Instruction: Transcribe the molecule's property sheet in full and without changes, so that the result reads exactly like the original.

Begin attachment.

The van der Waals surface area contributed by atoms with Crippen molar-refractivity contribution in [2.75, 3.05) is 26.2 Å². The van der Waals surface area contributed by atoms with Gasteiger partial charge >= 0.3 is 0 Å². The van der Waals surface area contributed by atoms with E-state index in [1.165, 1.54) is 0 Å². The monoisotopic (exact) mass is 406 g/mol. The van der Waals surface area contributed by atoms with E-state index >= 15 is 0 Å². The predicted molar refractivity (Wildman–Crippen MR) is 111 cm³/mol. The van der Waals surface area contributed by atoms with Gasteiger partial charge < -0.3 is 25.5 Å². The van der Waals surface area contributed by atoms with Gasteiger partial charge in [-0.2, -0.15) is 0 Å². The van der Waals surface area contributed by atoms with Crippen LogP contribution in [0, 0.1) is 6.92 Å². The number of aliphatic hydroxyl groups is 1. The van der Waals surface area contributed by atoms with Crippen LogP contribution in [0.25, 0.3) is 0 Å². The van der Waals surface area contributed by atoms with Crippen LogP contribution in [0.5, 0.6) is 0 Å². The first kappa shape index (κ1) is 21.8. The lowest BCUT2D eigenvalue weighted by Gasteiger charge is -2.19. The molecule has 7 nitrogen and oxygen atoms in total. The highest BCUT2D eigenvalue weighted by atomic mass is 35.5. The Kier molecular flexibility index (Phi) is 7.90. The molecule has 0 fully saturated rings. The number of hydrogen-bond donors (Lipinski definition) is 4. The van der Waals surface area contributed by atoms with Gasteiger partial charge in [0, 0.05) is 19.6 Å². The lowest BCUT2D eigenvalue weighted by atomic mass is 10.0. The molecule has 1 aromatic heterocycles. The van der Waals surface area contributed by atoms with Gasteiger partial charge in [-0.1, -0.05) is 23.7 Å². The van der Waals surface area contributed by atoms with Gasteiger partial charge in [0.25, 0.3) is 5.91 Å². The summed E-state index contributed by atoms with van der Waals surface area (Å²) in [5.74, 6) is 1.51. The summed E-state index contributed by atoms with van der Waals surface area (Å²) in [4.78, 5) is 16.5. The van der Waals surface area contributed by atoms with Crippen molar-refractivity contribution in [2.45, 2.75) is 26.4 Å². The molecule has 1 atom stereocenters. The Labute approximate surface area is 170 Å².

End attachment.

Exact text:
The van der Waals surface area contributed by atoms with Crippen molar-refractivity contribution in [2.75, 3.05) is 26.2 Å². The van der Waals surface area contributed by atoms with Gasteiger partial charge >= 0.3 is 0 Å². The van der Waals surface area contributed by atoms with E-state index in [1.165, 1.54) is 0 Å². The monoisotopic (exact) mass is 406 g/mol. The van der Waals surface area contributed by atoms with E-state index >= 15 is 0 Å². The predicted molar refractivity (Wildman–Crippen MR) is 111 cm³/mol. The van der Waals surface area contributed by atoms with Gasteiger partial charge < -0.3 is 25.5 Å². The van der Waals surface area contributed by atoms with Gasteiger partial charge in [-0.2, -0.15) is 0 Å². The van der Waals surface area contributed by atoms with Crippen LogP contribution in [0, 0.1) is 6.92 Å². The number of aliphatic hydroxyl groups is 1. The van der Waals surface area contributed by atoms with Crippen LogP contribution in [0.25, 0.3) is 0 Å². The van der Waals surface area contributed by atoms with Crippen LogP contribution in [0.5, 0.6) is 0 Å². The first kappa shape index (κ1) is 21.8. The lowest BCUT2D eigenvalue weighted by Gasteiger charge is -2.19. The molecule has 7 nitrogen and oxygen atoms in total. The highest BCUT2D eigenvalue weighted by atomic mass is 35.5. The Kier molecular flexibility index (Phi) is 7.90. The molecule has 0 fully saturated rings. The number of hydrogen-bond donors (Lipinski definition) is 4. The van der Waals surface area contributed by atoms with Gasteiger partial charge in [0, 0.05) is 19.6 Å². The lowest BCUT2D eigenvalue weighted by atomic mass is 10.0. The molecule has 1 aromatic heterocycles. The van der Waals surface area contributed by atoms with Gasteiger partial charge in [-0.1, -0.05) is 23.7 Å². The van der Waals surface area contributed by atoms with Gasteiger partial charge in [0.25, 0.3) is 5.91 Å². The summed E-state index contributed by atoms with van der Waals surface area (Å²) in [5.74, 6) is 1.51. The summed E-state index contributed by atoms with van der Waals surface area (Å²) in [4.78, 5) is 16.5. The van der Waals surface area contributed by atoms with Crippen molar-refractivity contribution in [2.45, 2.75) is 26.4 Å². The molecule has 1 atom stereocenters. The Labute approximate surface area is 170 Å².